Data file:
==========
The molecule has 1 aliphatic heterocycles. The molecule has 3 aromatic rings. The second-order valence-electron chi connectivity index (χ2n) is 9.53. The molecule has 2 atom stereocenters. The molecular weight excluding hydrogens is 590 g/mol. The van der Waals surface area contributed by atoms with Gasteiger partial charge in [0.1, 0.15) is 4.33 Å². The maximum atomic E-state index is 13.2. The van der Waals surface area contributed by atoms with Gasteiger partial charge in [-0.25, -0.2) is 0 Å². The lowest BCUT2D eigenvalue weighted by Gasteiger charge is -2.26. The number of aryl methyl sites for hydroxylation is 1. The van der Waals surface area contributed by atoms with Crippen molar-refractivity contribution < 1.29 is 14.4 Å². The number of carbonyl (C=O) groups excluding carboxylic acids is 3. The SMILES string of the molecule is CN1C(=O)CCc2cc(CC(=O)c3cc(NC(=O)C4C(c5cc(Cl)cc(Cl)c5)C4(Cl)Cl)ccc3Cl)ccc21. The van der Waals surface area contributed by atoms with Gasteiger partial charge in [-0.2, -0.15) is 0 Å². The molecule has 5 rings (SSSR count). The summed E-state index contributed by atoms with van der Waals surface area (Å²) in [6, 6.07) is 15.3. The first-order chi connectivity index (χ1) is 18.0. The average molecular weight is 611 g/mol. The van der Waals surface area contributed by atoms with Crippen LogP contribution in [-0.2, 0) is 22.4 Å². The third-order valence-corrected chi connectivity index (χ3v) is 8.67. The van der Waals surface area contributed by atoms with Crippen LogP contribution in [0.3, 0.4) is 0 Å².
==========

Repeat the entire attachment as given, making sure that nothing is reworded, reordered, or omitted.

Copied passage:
The molecule has 1 aliphatic heterocycles. The molecule has 3 aromatic rings. The second-order valence-electron chi connectivity index (χ2n) is 9.53. The molecule has 2 atom stereocenters. The molecular weight excluding hydrogens is 590 g/mol. The van der Waals surface area contributed by atoms with Gasteiger partial charge in [0.1, 0.15) is 4.33 Å². The maximum atomic E-state index is 13.2. The van der Waals surface area contributed by atoms with Gasteiger partial charge in [-0.25, -0.2) is 0 Å². The lowest BCUT2D eigenvalue weighted by Gasteiger charge is -2.26. The number of aryl methyl sites for hydroxylation is 1. The van der Waals surface area contributed by atoms with Crippen molar-refractivity contribution < 1.29 is 14.4 Å². The number of carbonyl (C=O) groups excluding carboxylic acids is 3. The SMILES string of the molecule is CN1C(=O)CCc2cc(CC(=O)c3cc(NC(=O)C4C(c5cc(Cl)cc(Cl)c5)C4(Cl)Cl)ccc3Cl)ccc21. The van der Waals surface area contributed by atoms with Gasteiger partial charge in [-0.2, -0.15) is 0 Å². The molecule has 5 rings (SSSR count). The summed E-state index contributed by atoms with van der Waals surface area (Å²) in [6, 6.07) is 15.3. The first-order chi connectivity index (χ1) is 18.0. The average molecular weight is 611 g/mol. The van der Waals surface area contributed by atoms with Crippen LogP contribution in [-0.2, 0) is 22.4 Å². The third-order valence-corrected chi connectivity index (χ3v) is 8.67. The van der Waals surface area contributed by atoms with Crippen LogP contribution in [0.3, 0.4) is 0 Å².